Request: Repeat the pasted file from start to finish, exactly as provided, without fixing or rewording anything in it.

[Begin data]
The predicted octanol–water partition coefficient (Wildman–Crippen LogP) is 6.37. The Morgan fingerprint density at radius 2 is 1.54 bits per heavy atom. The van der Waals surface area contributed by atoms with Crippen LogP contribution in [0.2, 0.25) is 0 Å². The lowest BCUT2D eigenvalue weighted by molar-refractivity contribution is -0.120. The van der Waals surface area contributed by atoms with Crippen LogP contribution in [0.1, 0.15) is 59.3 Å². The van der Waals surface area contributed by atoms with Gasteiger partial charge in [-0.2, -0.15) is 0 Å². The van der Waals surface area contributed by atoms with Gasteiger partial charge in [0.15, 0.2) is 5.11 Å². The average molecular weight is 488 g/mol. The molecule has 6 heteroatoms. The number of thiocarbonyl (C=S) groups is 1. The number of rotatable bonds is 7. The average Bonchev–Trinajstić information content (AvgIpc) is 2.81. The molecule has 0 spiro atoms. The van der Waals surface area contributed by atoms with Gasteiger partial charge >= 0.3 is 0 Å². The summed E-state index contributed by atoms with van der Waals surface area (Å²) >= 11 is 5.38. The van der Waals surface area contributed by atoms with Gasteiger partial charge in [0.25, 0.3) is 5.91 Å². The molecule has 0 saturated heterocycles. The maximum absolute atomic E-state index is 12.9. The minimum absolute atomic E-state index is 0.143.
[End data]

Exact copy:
The predicted octanol–water partition coefficient (Wildman–Crippen LogP) is 6.37. The Morgan fingerprint density at radius 2 is 1.54 bits per heavy atom. The van der Waals surface area contributed by atoms with Crippen LogP contribution in [0.2, 0.25) is 0 Å². The lowest BCUT2D eigenvalue weighted by molar-refractivity contribution is -0.120. The van der Waals surface area contributed by atoms with Crippen LogP contribution in [0.1, 0.15) is 59.3 Å². The van der Waals surface area contributed by atoms with Gasteiger partial charge in [-0.2, -0.15) is 0 Å². The van der Waals surface area contributed by atoms with Gasteiger partial charge in [0.15, 0.2) is 5.11 Å². The average molecular weight is 488 g/mol. The molecule has 6 heteroatoms. The number of thiocarbonyl (C=S) groups is 1. The number of rotatable bonds is 7. The average Bonchev–Trinajstić information content (AvgIpc) is 2.81. The molecule has 0 spiro atoms. The van der Waals surface area contributed by atoms with Gasteiger partial charge >= 0.3 is 0 Å². The summed E-state index contributed by atoms with van der Waals surface area (Å²) >= 11 is 5.38. The van der Waals surface area contributed by atoms with Gasteiger partial charge in [0.25, 0.3) is 5.91 Å². The molecule has 0 saturated heterocycles. The maximum absolute atomic E-state index is 12.9. The minimum absolute atomic E-state index is 0.143.